Background: Previous studies have found that up to 15% of clinical encounters are experienced as difficult by clinicians.
Objectives: Explore patient and physician characteristics associated with being considered "difficult" and assess the impact on patient outcomes.
Design: Prospective cohort study.
Participants: Seven hundred fifty adults presenting to a primary care walk-in clinic with a physical symptom.
Main measures: Pre-visit surveys assessed symptom characteristics, expectations, functional status (Medical Outcome Study SF-6) and the presence of mental disorders [Primary Care Evaluation of Mental Disorders, (PRIME-MD)]. Post-visit surveys assessed satisfaction (Rand-9), unmet expectations and trust. Two-week assessment included symptom outcome (gone, better, same, worse), functional status and satisfaction. After each visit, clinicians rated encounter difficulty using the Difficult Doctor-Patient Relationship Questionnaire (DDPRQ). Clinicians also completed the Physician's Belief Scale, a measure of psychosocial orientation.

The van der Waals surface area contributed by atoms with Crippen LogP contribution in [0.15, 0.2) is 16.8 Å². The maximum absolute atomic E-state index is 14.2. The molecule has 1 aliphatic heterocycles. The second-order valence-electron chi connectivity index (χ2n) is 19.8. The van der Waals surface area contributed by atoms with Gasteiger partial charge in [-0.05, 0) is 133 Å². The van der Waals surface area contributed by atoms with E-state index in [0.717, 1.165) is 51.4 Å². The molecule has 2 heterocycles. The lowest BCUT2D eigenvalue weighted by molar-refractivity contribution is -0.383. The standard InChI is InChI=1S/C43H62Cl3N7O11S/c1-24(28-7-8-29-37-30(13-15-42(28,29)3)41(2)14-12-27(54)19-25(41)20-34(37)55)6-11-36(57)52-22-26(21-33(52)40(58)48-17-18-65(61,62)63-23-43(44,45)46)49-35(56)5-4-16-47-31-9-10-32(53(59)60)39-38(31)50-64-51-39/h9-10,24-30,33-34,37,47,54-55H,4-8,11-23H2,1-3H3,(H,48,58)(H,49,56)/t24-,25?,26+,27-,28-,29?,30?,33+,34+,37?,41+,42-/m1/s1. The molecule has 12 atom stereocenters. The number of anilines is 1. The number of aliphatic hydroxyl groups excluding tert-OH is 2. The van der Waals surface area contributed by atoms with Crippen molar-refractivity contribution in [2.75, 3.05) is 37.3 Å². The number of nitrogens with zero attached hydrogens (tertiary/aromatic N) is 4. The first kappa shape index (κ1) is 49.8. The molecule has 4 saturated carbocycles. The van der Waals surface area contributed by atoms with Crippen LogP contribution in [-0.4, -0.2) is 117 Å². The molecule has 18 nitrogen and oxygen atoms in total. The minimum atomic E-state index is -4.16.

Key results: Among the 750 subjects, 133 (17.8%) were perceived as difficult. "Difficult" patients were less likely to fully trust (RR = 0.88, 95% CI: 0.77-0.99) or be fully satisfied (RR = 0.78, 95% CI: 0.62-0.98) with their clinician, and were more likely to have worsening of symptoms at 2 weeks (RR = 0.75, 95% CI: 0.57-0.97). Patients involved in "difficult encounters" had more than five symptoms (RR = 1.8, 95% CI: 1.3-2.3), endorsed recent stress (RR = 1.9, 95% CI: 1.4-3.2) and had a depressive or anxiety disorder (RR = 2.3, 95% CI: 1.3-4.2). Physicians involved in difficult encounters were less experienced (12 years vs. 9 years, p = 0.0002) and had worse psychosocial orientation scores (77 vs. 67, p < 0.005).
Conclusion: Both patient and physician characteristics are associated with "difficult" encounters, and patients involved in such encounters have worse short-term outcomes.